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Northern Bound K9

Northern Bound K9 Certified Canine Trainer and Behavior Specialist using balanced training, clear communication, and l

Operating as usual

Photos from K9 Command's post
03/16/2022

Photos from K9 Command's post

03/16/2022

Things are starting to click for this looney toon 🐾😈

03/05/2022

Found this video from a year or two ago.

Watch it. Laugh at me. Then watch it again.

Leave a comment telling me if you see anything worth paying attention to, what it is, and why 😛🐾

03/01/2022
02/23/2022

PSA: Bitesports and PPD

Personal Protection Dog:
A dog trained to attack a person on command, sight, or inferred provocation. They are used to defend people, territory or property.

A PPD requires training. A dog used as a visual/audio deterrent (watchdog) is not considered a PPD i.e. a dog that alerts when someone is on the property usually by barking or you walking down the street and people leave you alone.

PPD are not recognized as service dogs and you cannot make personal protection a task a service dog employs.

Bitesports:
These are sports dogs and their handlers engage in that often have military/police or breed test history.

IGP (formerly known as Schutzhund and IPO) a three phase bitesports involving tracking, obedience and protection routines. Originally the breed suitability test for German shepherds. Other breeds do it too now most commonly Malinois. Titles include - BH (entry level obedience test all must pass prior to moving up), IGP1, IGP2, IGP3. Marked by increasingly more difficult routines. There are also tracking and obedience only titles you can earn.

PSA: Protection Sport Association. An American originated sport. Protection and obedience. No tracking. It is primarily a sport where Malinois and other herders excel. A bitesuit sport vs IGP which is sleeves. Titles include PDC (entry level obedience and protection) PSA1 PSA2 PSA3. The level one is a scripted routine with heavy distractions on field for obedience and a surprise scenario drawn at random from a list of 5 possibilities. The level 2 and 3 are off leash, no collar, unscripted with exponentially increasing difficulty including suited decoys on field agitating the competing dog.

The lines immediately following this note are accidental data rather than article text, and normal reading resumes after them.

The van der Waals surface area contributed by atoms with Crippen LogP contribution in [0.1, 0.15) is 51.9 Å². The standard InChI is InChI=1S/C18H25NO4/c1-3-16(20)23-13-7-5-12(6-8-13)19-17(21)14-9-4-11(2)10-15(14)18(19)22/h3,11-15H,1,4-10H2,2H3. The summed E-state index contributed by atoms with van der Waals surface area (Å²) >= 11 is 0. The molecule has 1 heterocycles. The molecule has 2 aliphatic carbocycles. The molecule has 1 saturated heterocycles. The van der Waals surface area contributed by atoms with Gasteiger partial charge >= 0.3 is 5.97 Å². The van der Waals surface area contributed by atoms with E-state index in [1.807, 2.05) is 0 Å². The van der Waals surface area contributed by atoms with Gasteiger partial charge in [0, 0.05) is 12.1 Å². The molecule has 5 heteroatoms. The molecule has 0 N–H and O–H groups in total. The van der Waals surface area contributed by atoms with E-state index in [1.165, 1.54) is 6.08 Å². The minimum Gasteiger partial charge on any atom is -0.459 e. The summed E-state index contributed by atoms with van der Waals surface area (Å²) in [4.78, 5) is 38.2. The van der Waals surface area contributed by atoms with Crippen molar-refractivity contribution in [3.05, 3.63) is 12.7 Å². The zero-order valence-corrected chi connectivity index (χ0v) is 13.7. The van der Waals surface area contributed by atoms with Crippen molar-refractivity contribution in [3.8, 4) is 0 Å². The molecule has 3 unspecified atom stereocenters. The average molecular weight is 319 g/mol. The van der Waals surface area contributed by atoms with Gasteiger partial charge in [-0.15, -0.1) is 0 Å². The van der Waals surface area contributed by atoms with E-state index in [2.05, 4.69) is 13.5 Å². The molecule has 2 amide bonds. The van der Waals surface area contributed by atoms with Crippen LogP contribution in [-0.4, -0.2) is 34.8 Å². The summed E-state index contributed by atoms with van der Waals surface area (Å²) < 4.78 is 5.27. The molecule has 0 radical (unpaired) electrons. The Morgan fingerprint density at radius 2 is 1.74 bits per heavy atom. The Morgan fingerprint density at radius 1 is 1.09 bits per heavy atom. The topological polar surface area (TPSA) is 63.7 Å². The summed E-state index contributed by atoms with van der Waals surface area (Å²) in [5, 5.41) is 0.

Mondio: An FCI sport that originated in the late 80s. Mondio is again obedience and bitework, some nose work to find articles with scent (little wood exercise) but no tracking. Every competition is based on a theme (Star Wars, 90s etc). There is also an all breed Obedience and Jumps track and jumps can be lowered for the size of the dog. A suit sport. The dog works off leash with no collar. Levels are Brevet (entry level with obedience and protection) MR1 MR2 MR3; with each advancing level requiring additional and more difficult tasks.

French Ring: A protection sport originated in France. It combines bitework and obedience. It is a bitesuit sport as well. Both French Ring and Mondio allow cross over to compete in both sports. Titles include a Brevet (entry level
Obedience and protection) FR1 FR2 FR3.

There are more bitesports but these are among the most common/popular.

Bitesports of any kind require immense commitment. They also require the right kind of dog, and the correct amount of drive to work. Good nerves. Correct drives to be worked in (prey, civil, defense).

The most common breeds are Malinois and German Shepherds, with Dutch Shepherds coming in 3rd. Go to a breeder that has a history of doing the sport you're interested in and producing dogs that can do it, no matter what breed you choose.

Other protection breeds can work in the sports and do well (Beauceron, Rottweiler, Doberman etc) but the general rule when competing with an off breed is, you do it for the love of the breed, not the love of the sport. They often are harder to work and mature differently in drive and if a decoy/helper doesn't know how to work them correctly it can ruin a dog. Breed bias is very common in trainers, helpers/decoys, and judges in every sport.

While an 'off breed' can work it is typically a unicorn example of the breed and success is driven by a "perfect storm" of factors: the right individual dog, an experienced trainer that knows the qualities to look for, the ability to train those qualities, and access to a decoy who can work the dog correctly and a support network of a club that wants them to succeed.

These are very much Team Sports. You cannot do them alone. Look for clubs with affiliation - PSA club for PSA, USCA or GSDCA for IGP (German shepherds), DVG (for Mals and other protection breeds) USMRA for Mondio, NARA for French Ring.

These are time intensive sports both for training and travel. 2-3 hours traveling to and from club is not unheard of. With dedicated training you are looking at a minimum of close to two years before you are trial ready for entry level on average.

Price wise they can get expensive too. $100 for private lessons. Clubs can range from $250 a quarter to $250 a month on up.

While there are a few successful +R trainers (Shade Whitesel in IGP, Chad Byerly in Mondio) the majority of training in bitesports is balanced - prongs and e-collars are used. A club will want you to train similar to their style to give you the best chance of success.

Go to club before you think about getting a dog or even breed. Go more than once